This “last session” was also Kimbrough’s first without any accompaniment other than his own guitar. Its seven songs and 40 minutes are a spare snapshot of an afternoon of shared music that’s moving, if not overwhelming, made more poignant by the artist’s untimely passing.

—Mark Humphrey


Henry Gray & Bob Corritore Sessions, Vol. 2


When pianist Henry Gray died in February of this year at the age of 95, one of the very last voices of the postwar blues era was silenced. Although for years he’d been living in Baton Rouge, Louisiana, where he’d grown up, his name will forever be associated in most blues lovers’ minds with Chicago, where he lived for over 20 years and worked with such luminaries as Jimmy Reed, Little Walter, Rice Miller (Sonny Boy Williamson II), and Howlin’ Wolf. 

Phoenix, Arizona–based harpist and club owner Bob Corritore, who has dedicated most of his career to booking, working with, and recording immortals from that fabled blues era, cut multiple sessions with Gray between 1996 and 2016. This disc features tracks from 15 of those sessions, spanning the entire 20 years of their recorded musical relationship (Gray continued to travel to Phoenix to perform at Corritore’s club, the Rhythm Room, until 2018, after which his health no longer permitted him to make the trip). 

The tracks, which include well-known standards, at least one Henry Gray original, and quite a few previously unheard or obscure rough-cut diamonds, aren’t in chronological order, and there are no recording dates given for most of them, but it’s clear that Gray’s gifts remained virtually undiminished, even in his 90s. From the first note of the searing Cold Chills (Gray’s personalized recasting of a Jimmy Reed standard, for which he takes composer credit) through Corritore’s final harp fade-out on Going Down Slow (on which Gray’s gutsy vocals and barrelhouse-rattling piano jubilantly belie the resigned pathos of the lyrics), his piano work is unerring, his voice brawny and sure (even if his Bayou State accent seems to have become more prominent over time). On harp, Corritore channels the spirits of the ancestors—both Walters, both Sonny Boys, Jimmy Reed—with unerring accuracy, but he infuses enough of his own imagination and musical personality to avoid slavish imitation.

Aside from the stellar performances from the co-leaders, though, the most remarkable thing about this set is the array of sidemen and accompanists on hand—start with Robert Lockwood Jr., John Brim, Chico Chism, Bob Stroger, Eddie Taylor Jr., Tail Dragger, and go on from there. All in all, this is a full-frontal blast of sounds that refuse to grow old, purveyed by some of their past and present masters—not nostalgia, not a “revival,” but an in-the-moment celebration of music and life.

—David Whiteis


100 Years of Blues

Alligator – ALCD 5004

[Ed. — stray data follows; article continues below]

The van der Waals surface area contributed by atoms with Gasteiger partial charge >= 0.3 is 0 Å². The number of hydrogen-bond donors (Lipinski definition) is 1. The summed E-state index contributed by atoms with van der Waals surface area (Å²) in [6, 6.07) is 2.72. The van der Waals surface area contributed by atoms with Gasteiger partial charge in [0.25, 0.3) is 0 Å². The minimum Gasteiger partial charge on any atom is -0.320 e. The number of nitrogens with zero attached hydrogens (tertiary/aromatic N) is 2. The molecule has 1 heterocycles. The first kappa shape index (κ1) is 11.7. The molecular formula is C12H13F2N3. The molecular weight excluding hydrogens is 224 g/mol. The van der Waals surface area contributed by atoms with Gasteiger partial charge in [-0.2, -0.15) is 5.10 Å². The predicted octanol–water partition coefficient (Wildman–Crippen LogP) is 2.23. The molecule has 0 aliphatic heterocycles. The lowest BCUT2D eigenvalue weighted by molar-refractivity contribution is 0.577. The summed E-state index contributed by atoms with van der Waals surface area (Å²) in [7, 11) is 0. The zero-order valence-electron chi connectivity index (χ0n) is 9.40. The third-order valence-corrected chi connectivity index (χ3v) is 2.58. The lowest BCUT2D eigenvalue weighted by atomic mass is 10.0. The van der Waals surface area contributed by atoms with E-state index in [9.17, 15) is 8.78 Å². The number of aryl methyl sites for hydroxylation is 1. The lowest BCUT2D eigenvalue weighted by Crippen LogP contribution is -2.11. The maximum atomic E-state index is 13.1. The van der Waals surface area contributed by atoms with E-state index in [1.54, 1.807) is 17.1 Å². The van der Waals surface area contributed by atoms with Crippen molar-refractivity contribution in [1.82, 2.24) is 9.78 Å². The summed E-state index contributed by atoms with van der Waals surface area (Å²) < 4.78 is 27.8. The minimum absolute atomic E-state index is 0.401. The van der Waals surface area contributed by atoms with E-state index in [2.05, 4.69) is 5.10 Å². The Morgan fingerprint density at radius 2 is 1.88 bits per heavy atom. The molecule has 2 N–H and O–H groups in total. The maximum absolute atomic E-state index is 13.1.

As graduates of Chicago’s 1960s University of Blues, harp ace Charlie Musselwhite and guitarist Elvin Bishop have seen it all and lived most of it during their decades of performing.

Bishop left his Oklahoma home for Chicago in the late 1950s after earning a scholarship to attend the University of Chicago, but he quickly ditched formal education to learn the blues at the feet of the likes of Howlin’ Wolf and guitarist Smokey Smothers before hooking up with the Paul Butterfield Blues Band in the late ’60s. A solo career followed, built on his soulful, blues-rooted picking and his playful, countrified “Pigboy Crabshaw” persona, and peaked in 1976 with the smash Fooled Around and Fell in Love.

Musselwhite migrated to Chicago from Memphis in the early ’60s, where he honed his rich, hard-edged harp style by sharing stages with Muddy Waters, Junior Wells, the Wolf, and Sonny Boy Williams. He launched his solo career in the mid-’60s and has been enjoying a renaissance of late, thanks to a pair of exquisite releases with rock/roots artist Ben Harper, including 2013’s Get Up!, which won a Grammy Award for Best Blues Album.

On 100 Years of Blues, Musselwhite, 76, and Bishop, 77, mine the chemistry and down-home vibe created during a 2019 tour together to cook up a blues menu that’s as comfortable as a big ol’ plate of biscuits and gravy. With backing help from Bob Welsh on guitar and piano and Kid Andersen on upright bass—Andersen also produced the CD—the album features 12 warm and sparse songs, nine written by the duo.

The mid-tempo shuffle of Bishop’s Birds of a Feather kicks off the jam by introducing listeners to the pair and borrows liberally from Bishop’s stage banter. “It does my heart good to see people enjoying the show / so away we go” Bishop sings in his road-worn rasp. 

West Helena Blues finds Musselwhite’s abundant harp skills on full display and his voice still in fine form. Bishop ventures into political commentary on What the Hell? “Look at the shape the country’s in / this situation is a shame and a sin,” he sings over a bed of fuzzed-up guitar and smokin’ harp.

Musselwhite reaches deep into his reservoir of world-weary experiences on songs like Good Times, If I Should Have Bad Luck, and Blues, Why Do You Worry Me?. “I wouldn’t listen to my people / my friends or nobody else / I had to make mistakes in life / I had to learn it all for myself,” Musselwhite declares.

The instrumental South Side Slide sounds like a Sunday afternoon front porch jam, while their take on the Willie Dixon classic Help Me is a highlight.

The autobiographical title track closes things, with the bluesmen sharing vocals and name checking some of their old Chicago mentors, as well as venerable ’60s Windy City blues haunts like Pepper’s Lounge and Silvio’s. 

100 Years of Blues sizzles with a laid-back urgency that only blues survivors could create.

—Rod Evans